Well, people, it’s been ages but…I HAVE A BOO!! For those not up on the most modern lingo (like yours truly until just a few minutes ago) that means I am dating. This is a major squeeee moment considering I have been single since my children were two and four years old and they’ve just hit their twenties. In fact, the newly-overwith dry spell can be credited with giving me inspiration for my book, Caramel Kisses.
Many would think the book was about cooking or desserts or something. But in fact, it’s about a woman who has spent her life taking care of her younger sister and making her own way up the corporate ladder. Now that her sister has her own career, what’s stopping this woman from going forward with her own life? The answer: fear. Total, utter and abject fear.
What if it doesn’t work out? What if she made a poor choice in her mate? What if, what if, what if, what if…?
If we let it, fear of the unknown, fear of the new, or fear of the ‘damn, I haven’t seen or done this in ages’ can keep us from discovering something magical and fantastic.
So, I’m going to put my new beau and my family on the hook and ask them to help me with this blog post.
TJ: You’re an active duty military dude and a total bad ass. What are some of the things that you fear?
Mr. TJ: Failure.
TJ: Failure? But why?
Mr. TJ: Because when we fail, people die. Sometimes when we succeed people still die. The worst thing is to fail.
That was an eye opener. So, I moved on to my family.
TJ: What is the biggest thing you fear?
Son: To not leave an imprint on the world. If I don’t do something to make the world better, I’m afraid I’ll feel like I was just a useless person.
Daughter: Letting people down and being replaced because I’m not good enough.
TJ: I don’t understand.
Daughter: For example, what if I’m really good at business, but then I get fired because someone better comes along. Or if I’m in a relationship and I’m not meeting the person’s needs then I’ll be alone. It’s the idea that your all isn’t good enough.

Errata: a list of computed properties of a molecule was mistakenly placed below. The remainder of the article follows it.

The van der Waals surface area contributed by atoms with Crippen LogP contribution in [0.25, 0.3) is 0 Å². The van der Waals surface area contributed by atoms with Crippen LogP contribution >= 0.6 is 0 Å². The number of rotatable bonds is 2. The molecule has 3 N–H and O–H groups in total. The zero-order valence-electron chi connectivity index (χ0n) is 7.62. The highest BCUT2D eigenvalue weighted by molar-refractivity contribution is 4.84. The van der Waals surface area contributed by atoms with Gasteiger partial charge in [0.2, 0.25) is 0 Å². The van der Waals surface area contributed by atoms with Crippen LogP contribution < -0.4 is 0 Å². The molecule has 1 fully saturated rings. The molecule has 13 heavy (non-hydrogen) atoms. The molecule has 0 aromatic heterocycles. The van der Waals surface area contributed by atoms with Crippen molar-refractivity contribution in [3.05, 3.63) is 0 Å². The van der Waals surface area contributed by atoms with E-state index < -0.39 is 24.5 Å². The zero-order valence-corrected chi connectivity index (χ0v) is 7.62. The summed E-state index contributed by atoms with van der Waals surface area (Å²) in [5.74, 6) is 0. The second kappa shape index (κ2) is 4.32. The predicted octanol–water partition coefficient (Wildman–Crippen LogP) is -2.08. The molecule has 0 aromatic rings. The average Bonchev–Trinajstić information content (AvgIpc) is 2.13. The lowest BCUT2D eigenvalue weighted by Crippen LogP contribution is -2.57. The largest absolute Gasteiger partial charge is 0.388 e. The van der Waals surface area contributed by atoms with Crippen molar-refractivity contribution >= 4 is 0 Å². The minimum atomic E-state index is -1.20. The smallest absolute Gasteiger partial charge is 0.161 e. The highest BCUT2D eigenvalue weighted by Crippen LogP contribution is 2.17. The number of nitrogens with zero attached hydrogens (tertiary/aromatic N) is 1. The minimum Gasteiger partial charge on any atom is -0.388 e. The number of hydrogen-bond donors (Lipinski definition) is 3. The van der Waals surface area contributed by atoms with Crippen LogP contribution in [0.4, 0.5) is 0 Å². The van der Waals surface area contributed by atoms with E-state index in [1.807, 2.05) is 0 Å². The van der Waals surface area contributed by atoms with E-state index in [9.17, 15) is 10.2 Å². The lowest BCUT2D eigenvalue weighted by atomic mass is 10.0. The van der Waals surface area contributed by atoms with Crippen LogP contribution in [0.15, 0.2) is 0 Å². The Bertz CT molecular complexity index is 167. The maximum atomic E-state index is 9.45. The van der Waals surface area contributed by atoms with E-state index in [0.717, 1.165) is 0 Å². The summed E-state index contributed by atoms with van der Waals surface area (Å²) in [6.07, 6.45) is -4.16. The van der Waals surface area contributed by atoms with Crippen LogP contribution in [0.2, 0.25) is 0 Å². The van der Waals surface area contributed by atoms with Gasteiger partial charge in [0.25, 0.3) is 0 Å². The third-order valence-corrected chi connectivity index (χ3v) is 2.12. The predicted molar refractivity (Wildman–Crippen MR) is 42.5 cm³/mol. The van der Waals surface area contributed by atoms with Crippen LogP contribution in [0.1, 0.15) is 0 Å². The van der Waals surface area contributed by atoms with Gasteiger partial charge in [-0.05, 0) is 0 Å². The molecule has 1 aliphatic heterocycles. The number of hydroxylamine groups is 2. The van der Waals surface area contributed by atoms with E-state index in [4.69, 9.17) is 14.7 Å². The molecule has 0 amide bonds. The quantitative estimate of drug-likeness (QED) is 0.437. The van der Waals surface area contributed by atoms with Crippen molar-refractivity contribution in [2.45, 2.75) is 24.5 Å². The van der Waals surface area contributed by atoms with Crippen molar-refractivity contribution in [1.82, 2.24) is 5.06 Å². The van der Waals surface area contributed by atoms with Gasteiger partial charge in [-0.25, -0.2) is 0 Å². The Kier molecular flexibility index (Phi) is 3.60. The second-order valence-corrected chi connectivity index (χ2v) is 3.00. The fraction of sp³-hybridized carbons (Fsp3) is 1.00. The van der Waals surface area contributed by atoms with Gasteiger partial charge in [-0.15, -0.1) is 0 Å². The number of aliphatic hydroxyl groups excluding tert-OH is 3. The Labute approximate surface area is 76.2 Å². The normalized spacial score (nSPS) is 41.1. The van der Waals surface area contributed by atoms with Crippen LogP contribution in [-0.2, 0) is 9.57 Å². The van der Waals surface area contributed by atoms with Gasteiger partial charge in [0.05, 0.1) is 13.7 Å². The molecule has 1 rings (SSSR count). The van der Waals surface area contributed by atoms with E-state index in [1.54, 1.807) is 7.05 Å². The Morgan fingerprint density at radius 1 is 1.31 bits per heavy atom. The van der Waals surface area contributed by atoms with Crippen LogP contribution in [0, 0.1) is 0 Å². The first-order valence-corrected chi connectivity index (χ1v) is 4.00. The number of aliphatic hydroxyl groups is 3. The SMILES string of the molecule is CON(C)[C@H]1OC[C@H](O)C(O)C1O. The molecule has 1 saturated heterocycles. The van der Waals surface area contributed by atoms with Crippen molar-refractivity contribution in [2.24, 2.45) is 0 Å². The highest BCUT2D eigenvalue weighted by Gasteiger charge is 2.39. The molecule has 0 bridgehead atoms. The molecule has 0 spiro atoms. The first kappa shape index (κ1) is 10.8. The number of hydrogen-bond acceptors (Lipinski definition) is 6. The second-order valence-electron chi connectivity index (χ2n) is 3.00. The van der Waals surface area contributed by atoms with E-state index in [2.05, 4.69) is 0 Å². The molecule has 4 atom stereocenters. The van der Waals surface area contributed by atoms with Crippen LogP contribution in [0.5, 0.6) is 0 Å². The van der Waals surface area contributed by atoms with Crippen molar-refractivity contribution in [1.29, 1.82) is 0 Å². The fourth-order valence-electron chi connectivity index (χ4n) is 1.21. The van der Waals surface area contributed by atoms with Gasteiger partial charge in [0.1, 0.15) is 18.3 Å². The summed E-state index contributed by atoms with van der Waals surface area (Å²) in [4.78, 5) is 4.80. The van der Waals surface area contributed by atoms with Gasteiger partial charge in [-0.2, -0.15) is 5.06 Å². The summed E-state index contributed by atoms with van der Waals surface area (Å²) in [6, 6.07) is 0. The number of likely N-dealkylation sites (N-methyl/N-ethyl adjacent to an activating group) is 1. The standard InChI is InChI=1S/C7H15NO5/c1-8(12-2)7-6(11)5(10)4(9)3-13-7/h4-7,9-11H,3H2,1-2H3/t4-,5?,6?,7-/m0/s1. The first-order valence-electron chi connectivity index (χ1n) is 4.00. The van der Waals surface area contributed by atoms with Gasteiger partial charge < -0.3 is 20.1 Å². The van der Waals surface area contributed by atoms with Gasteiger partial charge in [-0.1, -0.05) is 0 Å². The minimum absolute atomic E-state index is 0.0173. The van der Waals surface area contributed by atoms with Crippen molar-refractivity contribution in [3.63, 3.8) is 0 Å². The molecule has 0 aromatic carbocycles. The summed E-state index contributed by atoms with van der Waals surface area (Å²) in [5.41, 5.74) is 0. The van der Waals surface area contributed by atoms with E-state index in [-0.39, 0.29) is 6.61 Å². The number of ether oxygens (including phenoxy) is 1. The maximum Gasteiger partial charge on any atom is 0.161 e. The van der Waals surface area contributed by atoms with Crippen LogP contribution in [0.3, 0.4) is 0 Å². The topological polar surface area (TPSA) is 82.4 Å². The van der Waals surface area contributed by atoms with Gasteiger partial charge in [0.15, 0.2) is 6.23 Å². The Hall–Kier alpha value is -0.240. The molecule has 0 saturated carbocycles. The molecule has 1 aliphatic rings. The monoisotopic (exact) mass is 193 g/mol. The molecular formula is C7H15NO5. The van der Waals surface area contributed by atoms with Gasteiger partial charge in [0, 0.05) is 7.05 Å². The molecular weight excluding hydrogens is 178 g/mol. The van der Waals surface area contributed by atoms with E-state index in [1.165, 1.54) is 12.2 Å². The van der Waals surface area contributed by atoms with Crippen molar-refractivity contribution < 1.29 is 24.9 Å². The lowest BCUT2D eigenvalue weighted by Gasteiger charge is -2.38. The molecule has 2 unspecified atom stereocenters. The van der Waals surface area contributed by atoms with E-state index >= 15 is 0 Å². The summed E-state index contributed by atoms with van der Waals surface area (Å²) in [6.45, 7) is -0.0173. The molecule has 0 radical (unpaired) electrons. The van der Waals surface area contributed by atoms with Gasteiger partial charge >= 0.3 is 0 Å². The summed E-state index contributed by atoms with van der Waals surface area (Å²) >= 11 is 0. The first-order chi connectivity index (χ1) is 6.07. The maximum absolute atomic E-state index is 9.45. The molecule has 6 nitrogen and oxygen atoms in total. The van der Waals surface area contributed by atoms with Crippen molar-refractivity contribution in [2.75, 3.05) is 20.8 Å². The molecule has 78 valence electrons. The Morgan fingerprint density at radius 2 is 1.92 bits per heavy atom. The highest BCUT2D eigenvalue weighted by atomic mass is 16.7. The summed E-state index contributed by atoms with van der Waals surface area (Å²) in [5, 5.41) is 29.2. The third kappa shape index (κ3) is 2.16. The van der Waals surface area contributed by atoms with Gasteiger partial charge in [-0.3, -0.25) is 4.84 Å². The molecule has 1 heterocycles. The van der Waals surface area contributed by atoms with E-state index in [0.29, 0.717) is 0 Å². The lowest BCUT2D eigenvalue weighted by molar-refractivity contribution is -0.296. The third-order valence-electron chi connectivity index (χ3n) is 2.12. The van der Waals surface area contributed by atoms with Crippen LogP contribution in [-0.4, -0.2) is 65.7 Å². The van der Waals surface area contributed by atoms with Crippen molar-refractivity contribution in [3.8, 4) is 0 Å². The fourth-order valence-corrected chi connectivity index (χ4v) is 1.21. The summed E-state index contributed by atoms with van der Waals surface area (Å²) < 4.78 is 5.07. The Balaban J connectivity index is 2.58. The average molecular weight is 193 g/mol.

Hope-to-be-daughter-in-law: To be unwanted.
Well, that needed no explanation.
On the flip side, you can face a fear and defeat it if you know what it is, right? And I can happily say that everyone I spoke to is charging forward in their lives.
And the awesome heroine in Caramel Kisses did the same. By choosing to overcome her fear of failing in her relationship, though she was long out of practice, she went on to have a truly happy ever after.
I think I’ll do the same.
What about you? Leave a comment answering my question along with a valid contact email and you’ll have a chance at winning an ecopy (either Kindle or Nook) of Caramel Kisses. I’ll pick a name (or Lissa’s PA Brandy will) in a couple of days.
Links to Caramel Kisses:
Website | Amazon | BN
Ideas When You Least Expect Them
I’m often asked where do find ideas. I find them everywhere and sometimes they find me.
My most recent book, Claimed by Dragons, co-authored with Katalina Leon, came from a visit to Salem MA.
My husband and I wanted to visit Salem during October when we knew the town would be full of the Halloween spirit. The shops were hopping with things to do. If you wanted your palm read or a tarot reading, Salem was the place to be. If you wanted to be spooked, you could be.
My teenager and her two best friends were along for the trip with us. They visited a shop where the owner told them to pick a stone out of a black velvet bag. She instructed the girls to make a wish and return the stone to nature and their wish would come true.
When I told Kat about this, we both said, “Wouldn’t that make for a fun book.” One book idea turned into four and so began the Bag of Tricks series. Four women on a reunion in Salem. Four stones that will lead them to their true love.
Most of the time I’m not looking for ideas, they just seem to find me. :o)
I’d be happy to give away a copy of my book Claimed by Dragons. Just leave a comment and a valid contact email. I’ll pick a winner on Wednesday.